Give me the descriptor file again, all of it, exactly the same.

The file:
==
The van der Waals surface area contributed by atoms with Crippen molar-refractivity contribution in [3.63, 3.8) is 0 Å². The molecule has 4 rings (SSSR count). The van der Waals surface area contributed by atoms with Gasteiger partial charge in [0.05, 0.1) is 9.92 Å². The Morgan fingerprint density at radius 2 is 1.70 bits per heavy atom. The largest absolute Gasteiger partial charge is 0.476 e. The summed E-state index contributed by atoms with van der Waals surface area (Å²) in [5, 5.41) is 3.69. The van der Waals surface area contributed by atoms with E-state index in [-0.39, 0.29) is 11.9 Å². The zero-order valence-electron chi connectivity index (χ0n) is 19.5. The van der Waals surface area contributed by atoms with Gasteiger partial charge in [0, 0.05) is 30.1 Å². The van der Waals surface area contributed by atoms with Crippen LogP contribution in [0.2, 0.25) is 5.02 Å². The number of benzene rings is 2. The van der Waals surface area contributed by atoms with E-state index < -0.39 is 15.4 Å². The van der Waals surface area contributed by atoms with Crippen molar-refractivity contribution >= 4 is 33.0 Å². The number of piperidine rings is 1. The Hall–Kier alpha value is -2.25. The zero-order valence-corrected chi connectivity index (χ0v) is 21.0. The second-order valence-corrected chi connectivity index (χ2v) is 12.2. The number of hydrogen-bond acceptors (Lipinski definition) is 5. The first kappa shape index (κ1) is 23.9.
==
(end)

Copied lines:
The van der Waals surface area contributed by atoms with Crippen molar-refractivity contribution in [3.63, 3.8) is 0 Å². The molecule has 4 rings (SSSR count). The van der Waals surface area contributed by atoms with Gasteiger partial charge in [0.05, 0.1) is 9.92 Å². The Morgan fingerprint density at radius 2 is 1.70 bits per heavy atom. The largest absolute Gasteiger partial charge is 0.476 e. The summed E-state index contributed by atoms with van der Waals surface area (Å²) in [5, 5.41) is 3.69. The van der Waals surface area contributed by atoms with E-state index in [-0.39, 0.29) is 11.9 Å². The zero-order valence-electron chi connectivity index (χ0n) is 19.5. The van der Waals surface area contributed by atoms with Gasteiger partial charge in [0, 0.05) is 30.1 Å². The van der Waals surface area contributed by atoms with Crippen LogP contribution in [0.2, 0.25) is 5.02 Å². The number of benzene rings is 2. The van der Waals surface area contributed by atoms with E-state index < -0.39 is 15.4 Å². The van der Waals surface area contributed by atoms with Crippen molar-refractivity contribution >= 4 is 33.0 Å². The number of piperidine rings is 1. The Hall–Kier alpha value is -2.25. The zero-order valence-corrected chi connectivity index (χ0v) is 21.0. The second-order valence-corrected chi connectivity index (χ2v) is 12.2. The number of hydrogen-bond acceptors (Lipinski definition) is 5. The first kappa shape index (κ1) is 23.9.